Countries that have done comparably better have either women leaders or feminist prime ministers
Countries that have done well are the countries led by women. Women leaders have seen the total picture. New Zealand is an example. In India, in the state of Kerala, the person in charge of the pandemic was the women health and social welfare minister. In Germany leadership was strong and they managed pushing back successfully to have the pandemic under control. In Namibia, the young prime minister has handed the responsibility to a woman deputy minister to be in charge of the fight with the pandemic. Women forecast by their hearth; they make less politicized decisions, they consult with everybody and look at the whole picture. And women act with care instincts. Taiwan as well did a great job. Sandy McIntosh said that “I was hoping that you would mention Canada as well among the successful fighters with the pandemic.” In Canada they have a feminist prime minister, and they have many women in leadership roles and many decision-making points are trusted to women. They are doing the right things and listening to what the scientists are telling and therefore Canada is doing comparably better. Women’s leadership is important. They have done comparably well.
Checklist for governments
UN Women has developed a 10-points checklist for the governments to develop gender-based solutions and cut and build back better. It is posted under the UN women web site:
There needs to be a cut to build back better. A sustainable solution against violence is needed. Women entrepreneurs need to rebuild their businesses and governments need to encourage to rebuild industries that women were working in. What has worked in other countries and what has performed better is being studied. The exchange of information is encouraged, and roundtables are organized for this purpose.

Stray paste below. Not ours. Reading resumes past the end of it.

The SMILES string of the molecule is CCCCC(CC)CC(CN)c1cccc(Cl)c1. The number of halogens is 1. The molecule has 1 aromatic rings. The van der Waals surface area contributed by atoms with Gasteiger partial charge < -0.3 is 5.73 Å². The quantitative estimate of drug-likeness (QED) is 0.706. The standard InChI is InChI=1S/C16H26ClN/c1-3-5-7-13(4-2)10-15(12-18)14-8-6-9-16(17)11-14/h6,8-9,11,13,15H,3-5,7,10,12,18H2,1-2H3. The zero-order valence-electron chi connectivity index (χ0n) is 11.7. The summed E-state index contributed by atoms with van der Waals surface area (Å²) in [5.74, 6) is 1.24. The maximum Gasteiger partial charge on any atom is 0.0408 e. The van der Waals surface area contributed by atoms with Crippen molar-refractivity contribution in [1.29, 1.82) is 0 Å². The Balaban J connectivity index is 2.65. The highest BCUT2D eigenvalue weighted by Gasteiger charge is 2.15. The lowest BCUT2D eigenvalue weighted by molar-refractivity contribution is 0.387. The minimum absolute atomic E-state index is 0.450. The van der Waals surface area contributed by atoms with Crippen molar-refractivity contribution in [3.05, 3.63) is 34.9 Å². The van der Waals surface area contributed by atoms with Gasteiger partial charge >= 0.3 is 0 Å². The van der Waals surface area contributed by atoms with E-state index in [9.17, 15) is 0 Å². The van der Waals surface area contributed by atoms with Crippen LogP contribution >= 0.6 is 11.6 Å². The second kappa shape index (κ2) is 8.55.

We must build back what has been lost and reestablish the opportunities
This pandemic needs to be turned into an opportunity and be a catalyst for change. Firstly, from the digital infrastructure side, which was so much needed, the opportunities are there and quite apparent now. I also want to see an opportunity on the digital infrastructure for women and girls. Quicker, sharper, and better solutions are observed as a response against violence. Now we understand that the earlier responses and reactions were quite slow. We have witnessed the leadership of girls. They are now taking their own initiative. When a girl does not come back to school, 7-year-old girls are speaking up and asking about their friends. Did the girls who have dropped out of schooling get trafficked or did they get married? 7 years old girls are speaking up and the resilience is there. For this reason, leadership in girls’ education needs to be protected.
The opportunities to build back better exists but falling back from what has been achieved is also true unfortunately.
Pumzile Mlambo-Ngcuka has expected to make a speech at the UN women conference, this year, in 2020, the UN Women Conference was however cancelled, and she made a sincere delivery at the “Impact of Pandemic on Women” Session of IWF 2020 Conference: “Leading in a Disrupted World” and she left her audience with a lot of inspiration.
Further, she conveyed her hearth held tribute, and described her feelings as devastated, about the news regarding passing of Dr. Vuyo Mahlati, the President elect of the IWF Global.